Image courtesy of: The Guardian
“After the World Cup, the rules will be reviewed by the (ICC) Cricket Committee again”
International Cricket Council (ICC) CEO David Richardson has announced that the game’s rules will not change until they are reviewed after the 2015 World Cup in Australia and New Zealand.
Many players have already complained about only having four players patrolling the boundary as they believe it gives batsmen an unfair advantage.
“We’re not going to consider any changes prior to the World Cup,” Richardson said. “After the World Cup, the rules will be reviewed by the (ICC) Cricket Committee again. As I said, we wanted to create a more attacking 50-over game, one that could compete on the entertainment scales with T20 cricket.”
Richardson also believes that bowlers have not been at a disadvantage following the implementation of the new rules.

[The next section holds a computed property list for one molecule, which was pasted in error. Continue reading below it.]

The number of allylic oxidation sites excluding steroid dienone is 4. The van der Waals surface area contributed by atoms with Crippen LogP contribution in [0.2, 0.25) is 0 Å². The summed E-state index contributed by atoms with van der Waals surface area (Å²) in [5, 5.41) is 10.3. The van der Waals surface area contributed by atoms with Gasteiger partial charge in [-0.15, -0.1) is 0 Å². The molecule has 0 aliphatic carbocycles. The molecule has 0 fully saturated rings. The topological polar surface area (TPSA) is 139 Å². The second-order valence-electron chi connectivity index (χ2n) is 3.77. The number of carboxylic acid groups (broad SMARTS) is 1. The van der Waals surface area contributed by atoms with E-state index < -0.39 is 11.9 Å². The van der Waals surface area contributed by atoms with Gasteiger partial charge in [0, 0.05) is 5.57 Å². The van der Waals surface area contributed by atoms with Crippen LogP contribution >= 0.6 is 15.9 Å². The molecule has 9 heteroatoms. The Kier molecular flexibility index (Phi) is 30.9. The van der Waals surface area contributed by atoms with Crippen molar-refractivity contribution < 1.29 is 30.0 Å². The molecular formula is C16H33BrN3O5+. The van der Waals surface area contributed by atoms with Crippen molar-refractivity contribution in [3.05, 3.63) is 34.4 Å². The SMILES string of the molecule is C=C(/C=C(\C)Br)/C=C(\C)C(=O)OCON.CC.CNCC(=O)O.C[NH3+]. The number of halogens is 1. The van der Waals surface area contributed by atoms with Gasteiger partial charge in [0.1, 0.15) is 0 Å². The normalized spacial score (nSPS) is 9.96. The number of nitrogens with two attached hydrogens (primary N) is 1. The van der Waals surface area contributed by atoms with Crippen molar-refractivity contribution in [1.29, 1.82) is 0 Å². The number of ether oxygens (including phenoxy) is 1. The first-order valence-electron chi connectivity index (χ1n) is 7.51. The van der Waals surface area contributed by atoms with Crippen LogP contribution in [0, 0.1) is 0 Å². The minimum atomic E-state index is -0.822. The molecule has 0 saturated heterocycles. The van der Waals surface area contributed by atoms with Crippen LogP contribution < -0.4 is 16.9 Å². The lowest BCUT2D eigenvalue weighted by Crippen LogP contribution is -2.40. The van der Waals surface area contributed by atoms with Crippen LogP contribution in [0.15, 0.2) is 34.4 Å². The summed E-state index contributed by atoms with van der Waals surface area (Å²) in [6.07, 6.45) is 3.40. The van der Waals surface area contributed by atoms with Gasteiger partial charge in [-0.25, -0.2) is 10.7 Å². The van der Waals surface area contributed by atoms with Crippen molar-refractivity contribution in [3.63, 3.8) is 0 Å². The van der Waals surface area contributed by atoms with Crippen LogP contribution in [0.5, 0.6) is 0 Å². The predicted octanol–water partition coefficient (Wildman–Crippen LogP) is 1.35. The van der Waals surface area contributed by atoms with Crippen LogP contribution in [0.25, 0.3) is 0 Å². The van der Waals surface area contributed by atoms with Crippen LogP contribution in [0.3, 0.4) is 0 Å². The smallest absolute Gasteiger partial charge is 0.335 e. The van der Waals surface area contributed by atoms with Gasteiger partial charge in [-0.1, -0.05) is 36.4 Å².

“It’s too early to say,” he said. “I think it has led to a more attacking game from a bowling and fielding perspective. Yes, runs per over might have increased and bowlers, at times on flat wickets, find it very tough. But the best bowlers are still at the top of the bowling rankings and best batsmen are on top of the batting charts. We might need to change our perceptions.”
Richardson was also quick to dismiss rumours that the ICC are considering making boundaries shorter so that more sixes can be hit during matches.
“We’ve got certain minimum specifications,” he said. “In fact, the regulations actually say you need to maximise the boundary size depending on the size of playing area. Sometimes we see boundaries are brought in contrary to regulation. We would like to ensure that moving forward, they are more pro-actively enforced.
“There are still limits as to the maximum, so we don’t want ridiculously large boundaries. But as a basic principle, I’m very much in favour of it. A good hit can go for six but not necessarily a mis-hit.”